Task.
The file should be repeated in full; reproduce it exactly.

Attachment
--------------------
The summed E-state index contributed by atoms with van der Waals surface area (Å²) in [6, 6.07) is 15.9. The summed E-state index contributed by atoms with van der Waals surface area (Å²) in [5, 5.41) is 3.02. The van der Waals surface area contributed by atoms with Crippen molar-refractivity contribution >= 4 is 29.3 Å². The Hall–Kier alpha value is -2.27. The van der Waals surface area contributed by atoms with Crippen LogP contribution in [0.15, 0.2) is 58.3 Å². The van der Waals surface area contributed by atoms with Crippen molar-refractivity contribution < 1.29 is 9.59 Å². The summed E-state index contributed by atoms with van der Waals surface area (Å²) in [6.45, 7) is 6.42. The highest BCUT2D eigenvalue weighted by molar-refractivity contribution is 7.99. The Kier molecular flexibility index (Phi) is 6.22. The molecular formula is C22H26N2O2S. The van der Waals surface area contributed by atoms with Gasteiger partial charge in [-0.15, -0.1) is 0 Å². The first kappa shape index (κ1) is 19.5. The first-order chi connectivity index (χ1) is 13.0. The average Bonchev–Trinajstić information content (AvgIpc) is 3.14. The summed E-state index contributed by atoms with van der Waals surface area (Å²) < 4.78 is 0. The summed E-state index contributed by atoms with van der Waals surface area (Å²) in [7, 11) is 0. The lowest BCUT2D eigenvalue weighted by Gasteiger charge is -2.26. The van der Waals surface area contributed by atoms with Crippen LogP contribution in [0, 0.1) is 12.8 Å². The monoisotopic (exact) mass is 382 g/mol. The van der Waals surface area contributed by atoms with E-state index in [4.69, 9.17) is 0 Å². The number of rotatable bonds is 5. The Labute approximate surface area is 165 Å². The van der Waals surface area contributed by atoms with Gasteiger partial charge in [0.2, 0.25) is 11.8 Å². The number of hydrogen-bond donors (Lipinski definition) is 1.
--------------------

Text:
The summed E-state index contributed by atoms with van der Waals surface area (Å²) in [6, 6.07) is 15.9. The summed E-state index contributed by atoms with van der Waals surface area (Å²) in [5, 5.41) is 3.02. The van der Waals surface area contributed by atoms with Crippen molar-refractivity contribution >= 4 is 29.3 Å². The Hall–Kier alpha value is -2.27. The van der Waals surface area contributed by atoms with Crippen LogP contribution in [0.15, 0.2) is 58.3 Å². The van der Waals surface area contributed by atoms with Crippen molar-refractivity contribution < 1.29 is 9.59 Å². The summed E-state index contributed by atoms with van der Waals surface area (Å²) in [6.45, 7) is 6.42. The highest BCUT2D eigenvalue weighted by molar-refractivity contribution is 7.99. The Kier molecular flexibility index (Phi) is 6.22. The molecular formula is C22H26N2O2S. The van der Waals surface area contributed by atoms with Gasteiger partial charge in [-0.15, -0.1) is 0 Å². The first kappa shape index (κ1) is 19.5. The first-order chi connectivity index (χ1) is 13.0. The average Bonchev–Trinajstić information content (AvgIpc) is 3.14. The summed E-state index contributed by atoms with van der Waals surface area (Å²) < 4.78 is 0. The summed E-state index contributed by atoms with van der Waals surface area (Å²) in [7, 11) is 0. The lowest BCUT2D eigenvalue weighted by Gasteiger charge is -2.26. The van der Waals surface area contributed by atoms with Crippen LogP contribution in [0, 0.1) is 12.8 Å². The monoisotopic (exact) mass is 382 g/mol. The van der Waals surface area contributed by atoms with E-state index in [4.69, 9.17) is 0 Å². The number of rotatable bonds is 5. The Labute approximate surface area is 165 Å². The van der Waals surface area contributed by atoms with Gasteiger partial charge in [0.2, 0.25) is 11.8 Å². The number of hydrogen-bond donors (Lipinski definition) is 1.